Medical Treatment Facility - A facility established for the purpose of furnishing medical and/or dentalcare to eligible individuals.

Casualty Collection Point - Predesignated along the axis of advance or evacuation routes

Three Methods of Resupply

Tailgate - They come to you

Service Station - You go to them


Surface Danger Zone

Delineates that portion of the earth and the air above in which personnel and/or equipment may be endangered by ground weapons firing or demolition activities.

Movement Box

A movement box is designed to accommodate movement to an objective. Shooters move within the designated "box" and may engage multiple targets or moving targets downrange.

Two Types of SDZs

Cone - Static/Known Distance

Batwing - For greater containment of all ricochets, better for maneuver

Impact Area

The Primary danger area for the impact of all rounds.

Dispersion Area

Distribution of a series of rounds from one weapon aimed at one point of impact.

Angle P

Dispersion area in Degrees (5 Degrees)

Ricochet Area

The area provided to contain ricochet projectiles.

Angle Q

Ricochet Area expressed in degrees (5 degrees)

Area A

The area parallels the impact area to contain fragments.

Area B

The area on the downrange side of the impact area.

Area F

Backblast Area

Gun Target Line

Line - Firing position to target position

Distance W

The maximum lateral edge of the ricochet area. W(Meters) = Range(KM) * Mils (Degrees x 18)


Risk Estimate Distances - The minimum distance friendly troops can approach the effects of friendly fires without 0.1 percent or more probability of incapacitation.

Line of Sight

An imaginary line, from the firers eye, through the sights, to the point of aim on the target

Burst of Fire

A number of successive rounds fired with the same elevation and point of aim when the trigger is held to the rear.


The curved path a round takes during it's flight. Affected by air resistance and gravity

Maximum Ordinate

The highest point above the line of sight to which a project rises during it's flight. Approx: 2/3 along the trajectory.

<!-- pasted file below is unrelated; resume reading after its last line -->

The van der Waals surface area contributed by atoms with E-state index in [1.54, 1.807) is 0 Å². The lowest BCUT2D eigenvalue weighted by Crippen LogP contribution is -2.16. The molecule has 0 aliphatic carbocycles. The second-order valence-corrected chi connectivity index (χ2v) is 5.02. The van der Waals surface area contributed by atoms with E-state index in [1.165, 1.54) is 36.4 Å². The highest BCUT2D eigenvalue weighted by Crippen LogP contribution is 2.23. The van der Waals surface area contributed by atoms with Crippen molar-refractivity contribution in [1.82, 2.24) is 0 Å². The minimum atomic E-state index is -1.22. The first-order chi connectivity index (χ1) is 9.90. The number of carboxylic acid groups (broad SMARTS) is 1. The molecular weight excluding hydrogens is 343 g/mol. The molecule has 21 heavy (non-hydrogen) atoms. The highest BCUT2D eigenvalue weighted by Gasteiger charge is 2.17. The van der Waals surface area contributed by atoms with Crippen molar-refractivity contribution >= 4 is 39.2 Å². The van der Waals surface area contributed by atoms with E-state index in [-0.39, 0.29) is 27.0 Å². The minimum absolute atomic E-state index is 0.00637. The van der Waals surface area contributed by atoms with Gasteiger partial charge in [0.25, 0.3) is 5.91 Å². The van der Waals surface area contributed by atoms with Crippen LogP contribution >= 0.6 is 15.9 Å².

Cone of Fire

Group of trajectories resulting from a burst of fire

Beaten Zone

The pattern formed when the cone of fire strikes the ground.

Dangerous Space

Between the muzzle of the machine gun and the point where the lowest round in the beaten zone strikes the ground.

Dangerous Zone

Dangerous space and beaten zone.

Dangerous space and beaten zone.

Dead Space

Any fold or depression in the ground that prevents a target from being engaged from a fixed position.

Grazing Fire

Level terrain, center of the cone of fire does not rise more than 1 meter above the ground. Dangerous zone is from muzzle to end of beaten zone.

Plunging Fire

Long ranges, ground changes high to low, low to high. Danger zone is only beaten zone.

Four Classes of Fire (Target)

Frontal Fire

Flanking Fire

Oblique Fire

Enfilade Fire

Five Classes of Fire (Weapon)

Fixed Fire

Traversing Fire - Width

Searching Fire - Depth

Traversing and Searching Fire

Free-Gun Fire

Avenue of Approach - An air or ground route of an attacking force of a given size leading to its objectiveor to key terrain in its path. Avenues of approach are classified by type (mounted, dismounted, air, or subterranean),formation, and speed of the largest unit that can travel on it